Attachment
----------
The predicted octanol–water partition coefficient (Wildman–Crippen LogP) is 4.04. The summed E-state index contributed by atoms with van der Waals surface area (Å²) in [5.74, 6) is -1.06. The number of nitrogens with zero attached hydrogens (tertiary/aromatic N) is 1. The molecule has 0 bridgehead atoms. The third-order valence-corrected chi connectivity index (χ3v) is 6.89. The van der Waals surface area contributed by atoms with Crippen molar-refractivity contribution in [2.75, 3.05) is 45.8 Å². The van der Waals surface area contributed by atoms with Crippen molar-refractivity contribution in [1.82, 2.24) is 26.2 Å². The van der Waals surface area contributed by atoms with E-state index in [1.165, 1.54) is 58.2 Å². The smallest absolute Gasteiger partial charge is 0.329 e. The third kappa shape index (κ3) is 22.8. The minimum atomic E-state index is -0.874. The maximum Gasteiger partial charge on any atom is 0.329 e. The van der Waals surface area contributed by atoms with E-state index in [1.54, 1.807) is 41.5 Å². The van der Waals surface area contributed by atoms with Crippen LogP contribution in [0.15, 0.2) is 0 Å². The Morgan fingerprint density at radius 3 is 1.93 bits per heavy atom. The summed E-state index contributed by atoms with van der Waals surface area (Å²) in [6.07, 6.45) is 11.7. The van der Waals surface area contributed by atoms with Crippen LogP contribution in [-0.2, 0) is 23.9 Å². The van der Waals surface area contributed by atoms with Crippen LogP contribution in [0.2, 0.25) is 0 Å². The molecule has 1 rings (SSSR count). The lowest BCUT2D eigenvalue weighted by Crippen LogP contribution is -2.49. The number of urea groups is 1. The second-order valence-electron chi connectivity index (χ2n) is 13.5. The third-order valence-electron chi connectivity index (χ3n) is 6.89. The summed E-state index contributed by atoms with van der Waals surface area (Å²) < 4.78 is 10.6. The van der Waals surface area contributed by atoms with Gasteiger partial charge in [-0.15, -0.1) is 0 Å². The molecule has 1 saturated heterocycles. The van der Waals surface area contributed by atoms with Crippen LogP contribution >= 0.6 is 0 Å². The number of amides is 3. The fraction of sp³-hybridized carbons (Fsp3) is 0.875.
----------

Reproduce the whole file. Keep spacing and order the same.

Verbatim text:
The predicted octanol–water partition coefficient (Wildman–Crippen LogP) is 4.04. The summed E-state index contributed by atoms with van der Waals surface area (Å²) in [5.74, 6) is -1.06. The number of nitrogens with zero attached hydrogens (tertiary/aromatic N) is 1. The molecule has 0 bridgehead atoms. The third-order valence-corrected chi connectivity index (χ3v) is 6.89. The van der Waals surface area contributed by atoms with Crippen molar-refractivity contribution in [2.75, 3.05) is 45.8 Å². The van der Waals surface area contributed by atoms with Crippen molar-refractivity contribution in [1.82, 2.24) is 26.2 Å². The van der Waals surface area contributed by atoms with E-state index in [1.165, 1.54) is 58.2 Å². The smallest absolute Gasteiger partial charge is 0.329 e. The third kappa shape index (κ3) is 22.8. The minimum atomic E-state index is -0.874. The maximum Gasteiger partial charge on any atom is 0.329 e. The van der Waals surface area contributed by atoms with E-state index in [1.54, 1.807) is 41.5 Å². The van der Waals surface area contributed by atoms with Crippen LogP contribution in [0.15, 0.2) is 0 Å². The Morgan fingerprint density at radius 3 is 1.93 bits per heavy atom. The summed E-state index contributed by atoms with van der Waals surface area (Å²) in [6.07, 6.45) is 11.7. The van der Waals surface area contributed by atoms with Crippen LogP contribution in [-0.2, 0) is 23.9 Å². The van der Waals surface area contributed by atoms with Crippen LogP contribution in [0.2, 0.25) is 0 Å². The molecule has 1 rings (SSSR count). The lowest BCUT2D eigenvalue weighted by Crippen LogP contribution is -2.49. The number of urea groups is 1. The second-order valence-electron chi connectivity index (χ2n) is 13.5. The third-order valence-electron chi connectivity index (χ3n) is 6.89. The summed E-state index contributed by atoms with van der Waals surface area (Å²) < 4.78 is 10.6. The van der Waals surface area contributed by atoms with Gasteiger partial charge in [-0.15, -0.1) is 0 Å². The molecule has 1 saturated heterocycles. The van der Waals surface area contributed by atoms with Crippen LogP contribution >= 0.6 is 0 Å². The number of amides is 3. The fraction of sp³-hybridized carbons (Fsp3) is 0.875.